January 30, 2008

Does the First Nominee Have the Advantage?

After the American Century

There is a myth floating around in conversations I have heard in the US, that the party which decides on its candidate first has a decisive advantage. In other words, the party that unifies first behind one candidate can then consolidates its troops, while the other side is still fighting amongst themselves. It seems plausible. If true, then the Republicans might have an advantage, because their primaries are often winner-take-all contests, like Florida, where Romney got 31% of the votes but no delegates.

In contrast, the Democrats divide up the delegates from a primary roughly in proportion to the votes each candidate received. I say roughly, because the division is made at the local level, and can lead to small anomalies. For example, Clinton got the most personal votes in Nevada, but Obama got one more delegate (13) than she did (12), because of the way the vote broke down in particular districts. In other words, McCain (or conceivably Romney) might assemble the needed delegates in the next few weeks much more quickly than Clinton or Obama can. The Democratic race could easily take several months after Super Tuesday. If it is really close, then the decision might be made in balloting at the Democratic national convention in the summer. In other words, possibly neither Hillary nor Obama will get a majority, even when the primaries are over. In that case, the delegates who are pledged to Edwards would become crucial. He could be the power broker, deciding who gets to be the nominee, in exchange for something he wants - such as being the Vice Presidential nominee (again).

With that sort of scenario a possibility, the myth of early consolidation sounds appealing, but it is simplistic. The myth may be true if a party's candidates broadly agree on policy and are only fighting for the right to be the nominee. But what if the candidates fundamentally disagree about policy, as they do in the Republican Party right now? McCain is the front-runner, but I have met people who are furious at him, for example because he has a liberal approach to immigration policy. One angry woman told me that all the illegal immigrants should be thrown out, that they should have gotten in line for a green card and not entered the country before then. In her view, and that of millions of other conservative Republicans, McCain is completely unacceptable on that point. They will not much feel like rallying behind him, even if he does sew up the nomination. The question asked on a CNN Poll today was, "Can McCain Bring the Republicans Together"? Three out of four did not think so. There are too many fundamental issues that divide them. In addition to immigration, they disagree on what for them are fundamental moral questions: the theory of evolution, abortion, and gay marriage. Nor do they agree on how to deal with Iraq. Ron Paul's vocal minority wants withdrawal, but McCain will stay as long as it takes. I do not expect to see Huckabee or Paul supporters put much energy into a McCain candidacy. Or, if the candidate is Romney, many McCain supporters will sit on their hands, because he is too conservative for them.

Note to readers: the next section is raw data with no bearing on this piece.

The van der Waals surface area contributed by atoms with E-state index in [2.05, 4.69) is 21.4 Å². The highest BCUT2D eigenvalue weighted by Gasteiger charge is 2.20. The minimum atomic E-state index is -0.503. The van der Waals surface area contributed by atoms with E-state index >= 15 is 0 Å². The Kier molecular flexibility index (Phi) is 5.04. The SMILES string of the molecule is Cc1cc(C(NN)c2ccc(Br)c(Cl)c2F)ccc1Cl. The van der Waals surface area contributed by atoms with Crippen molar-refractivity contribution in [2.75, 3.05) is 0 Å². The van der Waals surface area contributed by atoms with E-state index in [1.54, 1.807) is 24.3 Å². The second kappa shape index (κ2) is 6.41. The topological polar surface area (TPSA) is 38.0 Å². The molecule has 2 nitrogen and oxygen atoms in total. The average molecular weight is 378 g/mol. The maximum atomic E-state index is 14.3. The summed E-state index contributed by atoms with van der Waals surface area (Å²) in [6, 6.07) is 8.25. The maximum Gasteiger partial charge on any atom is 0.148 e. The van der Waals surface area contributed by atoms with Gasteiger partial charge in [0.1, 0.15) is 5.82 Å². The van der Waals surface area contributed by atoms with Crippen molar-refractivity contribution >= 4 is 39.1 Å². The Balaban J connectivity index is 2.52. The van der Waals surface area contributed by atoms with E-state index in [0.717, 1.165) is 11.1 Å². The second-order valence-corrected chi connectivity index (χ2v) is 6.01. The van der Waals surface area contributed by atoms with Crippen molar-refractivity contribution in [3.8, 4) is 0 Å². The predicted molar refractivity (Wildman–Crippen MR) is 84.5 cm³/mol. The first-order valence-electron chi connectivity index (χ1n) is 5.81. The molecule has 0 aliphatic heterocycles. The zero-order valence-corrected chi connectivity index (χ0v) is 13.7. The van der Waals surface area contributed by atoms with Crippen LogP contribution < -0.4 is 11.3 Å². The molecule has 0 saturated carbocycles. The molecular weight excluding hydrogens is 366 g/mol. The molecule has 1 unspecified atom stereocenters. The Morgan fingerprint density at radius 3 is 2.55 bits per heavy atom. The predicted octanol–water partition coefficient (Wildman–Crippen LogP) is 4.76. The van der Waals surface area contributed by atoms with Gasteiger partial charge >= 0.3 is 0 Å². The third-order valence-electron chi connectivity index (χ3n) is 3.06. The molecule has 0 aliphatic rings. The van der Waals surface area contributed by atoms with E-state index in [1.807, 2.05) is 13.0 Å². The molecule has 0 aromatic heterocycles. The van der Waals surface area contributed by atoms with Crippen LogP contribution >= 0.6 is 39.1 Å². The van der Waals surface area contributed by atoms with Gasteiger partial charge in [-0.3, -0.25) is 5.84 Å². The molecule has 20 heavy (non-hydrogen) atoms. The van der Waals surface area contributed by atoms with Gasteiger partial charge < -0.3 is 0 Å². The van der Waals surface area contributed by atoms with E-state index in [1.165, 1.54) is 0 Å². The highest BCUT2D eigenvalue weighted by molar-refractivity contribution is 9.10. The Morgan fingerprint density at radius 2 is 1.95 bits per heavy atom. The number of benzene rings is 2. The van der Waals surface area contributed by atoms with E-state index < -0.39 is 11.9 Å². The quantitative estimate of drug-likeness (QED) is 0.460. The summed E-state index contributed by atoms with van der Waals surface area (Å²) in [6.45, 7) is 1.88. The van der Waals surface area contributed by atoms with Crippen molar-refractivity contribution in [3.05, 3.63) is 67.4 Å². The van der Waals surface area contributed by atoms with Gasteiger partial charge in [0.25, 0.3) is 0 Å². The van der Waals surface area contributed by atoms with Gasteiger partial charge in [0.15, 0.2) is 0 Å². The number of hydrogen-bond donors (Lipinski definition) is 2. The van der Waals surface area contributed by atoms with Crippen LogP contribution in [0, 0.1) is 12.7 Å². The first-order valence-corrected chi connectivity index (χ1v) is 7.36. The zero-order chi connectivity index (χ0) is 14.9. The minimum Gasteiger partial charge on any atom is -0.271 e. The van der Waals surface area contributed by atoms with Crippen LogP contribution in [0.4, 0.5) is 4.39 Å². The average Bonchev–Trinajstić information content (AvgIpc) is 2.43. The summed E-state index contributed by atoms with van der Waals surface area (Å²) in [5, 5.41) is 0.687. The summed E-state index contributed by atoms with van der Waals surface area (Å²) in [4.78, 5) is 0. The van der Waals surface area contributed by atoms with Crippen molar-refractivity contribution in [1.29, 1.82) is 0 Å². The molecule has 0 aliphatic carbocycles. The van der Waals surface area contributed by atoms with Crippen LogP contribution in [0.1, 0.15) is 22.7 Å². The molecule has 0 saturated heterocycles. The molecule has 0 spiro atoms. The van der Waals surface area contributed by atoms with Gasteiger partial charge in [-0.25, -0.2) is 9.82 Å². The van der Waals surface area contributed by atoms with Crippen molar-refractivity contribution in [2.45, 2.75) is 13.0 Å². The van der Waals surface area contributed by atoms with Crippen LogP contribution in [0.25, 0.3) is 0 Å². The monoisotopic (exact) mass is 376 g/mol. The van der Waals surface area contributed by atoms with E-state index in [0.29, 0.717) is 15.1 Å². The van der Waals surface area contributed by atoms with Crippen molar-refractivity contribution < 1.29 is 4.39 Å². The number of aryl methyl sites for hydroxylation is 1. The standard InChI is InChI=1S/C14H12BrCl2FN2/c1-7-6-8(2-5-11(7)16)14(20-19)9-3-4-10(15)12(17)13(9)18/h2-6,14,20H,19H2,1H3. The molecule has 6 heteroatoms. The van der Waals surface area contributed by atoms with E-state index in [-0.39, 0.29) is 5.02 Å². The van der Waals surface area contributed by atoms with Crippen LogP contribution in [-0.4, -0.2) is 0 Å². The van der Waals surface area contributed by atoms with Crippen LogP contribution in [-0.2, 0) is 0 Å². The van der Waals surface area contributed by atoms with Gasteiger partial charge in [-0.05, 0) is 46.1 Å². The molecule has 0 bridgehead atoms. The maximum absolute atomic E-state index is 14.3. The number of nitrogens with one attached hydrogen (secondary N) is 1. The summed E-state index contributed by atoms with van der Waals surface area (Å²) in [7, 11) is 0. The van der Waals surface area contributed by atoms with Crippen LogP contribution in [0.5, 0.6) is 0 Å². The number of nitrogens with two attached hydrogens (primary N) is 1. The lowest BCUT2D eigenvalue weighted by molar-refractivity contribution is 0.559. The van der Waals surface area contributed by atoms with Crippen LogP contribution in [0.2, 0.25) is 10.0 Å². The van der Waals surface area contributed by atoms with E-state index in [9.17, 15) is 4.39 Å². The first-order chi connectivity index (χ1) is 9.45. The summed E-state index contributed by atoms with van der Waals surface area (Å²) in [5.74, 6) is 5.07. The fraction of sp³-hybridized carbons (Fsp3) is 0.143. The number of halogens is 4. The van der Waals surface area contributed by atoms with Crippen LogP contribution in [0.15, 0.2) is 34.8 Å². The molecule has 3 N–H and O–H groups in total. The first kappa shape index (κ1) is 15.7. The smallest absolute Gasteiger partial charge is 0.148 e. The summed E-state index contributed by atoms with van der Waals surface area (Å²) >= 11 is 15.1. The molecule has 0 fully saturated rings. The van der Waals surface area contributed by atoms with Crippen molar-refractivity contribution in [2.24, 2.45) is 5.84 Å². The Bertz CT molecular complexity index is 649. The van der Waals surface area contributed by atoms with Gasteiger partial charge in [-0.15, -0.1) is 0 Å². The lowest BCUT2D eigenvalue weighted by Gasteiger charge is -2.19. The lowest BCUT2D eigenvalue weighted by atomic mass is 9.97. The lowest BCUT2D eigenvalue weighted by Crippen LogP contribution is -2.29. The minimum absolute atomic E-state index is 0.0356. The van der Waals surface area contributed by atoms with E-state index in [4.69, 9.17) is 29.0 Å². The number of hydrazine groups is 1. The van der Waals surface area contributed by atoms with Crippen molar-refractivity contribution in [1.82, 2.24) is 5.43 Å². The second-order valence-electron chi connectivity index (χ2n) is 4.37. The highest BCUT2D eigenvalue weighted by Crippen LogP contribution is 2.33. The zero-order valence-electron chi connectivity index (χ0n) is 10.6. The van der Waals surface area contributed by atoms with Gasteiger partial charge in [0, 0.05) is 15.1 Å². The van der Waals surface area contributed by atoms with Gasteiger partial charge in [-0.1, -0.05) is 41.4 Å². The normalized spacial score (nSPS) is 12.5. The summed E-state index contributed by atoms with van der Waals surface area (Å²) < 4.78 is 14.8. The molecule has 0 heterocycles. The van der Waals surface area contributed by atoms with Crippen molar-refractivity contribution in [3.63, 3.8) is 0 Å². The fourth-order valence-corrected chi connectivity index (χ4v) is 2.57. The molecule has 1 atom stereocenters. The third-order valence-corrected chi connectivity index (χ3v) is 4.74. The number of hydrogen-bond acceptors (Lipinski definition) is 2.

In short, either Romney, or more likely McCain, might get the nomination early, only to find that party support is lukewarm. Weak enthusiasm from the Republican base would not stand up well to either the Clinton machine or the Obama wave. Moreover, the media are not going to give as much attention to an already-selected Republican as they will to a dramatic battle between the two exciting candidates on the Democratic side. And note that Obama and Hillary do not have radically different policy statements. Supporters of either one could in good conscience go out and work for the other.

An interesting historical comparison makes the same point. In 1960, Richard Nixon was the clear, early front-runner and early got the Republican nomination. On the Democratic side a fierce battle for the nomination went all the way to the convention and was only decided on the third ballot. In other words, the Republicans had unified early and, according to the myth, should have won, because the Democrats were fighting each other all summer. Moreover, Nixon could claim far more experience than his younger but less well-known rival. The winner? Jack Kennedy, a charismatic candidate demanding change. His vice-presidentail running mate? Lyndon Johnson, a Southern Senator who had the delegates needed for a majority. It might be "deja-vu all over again."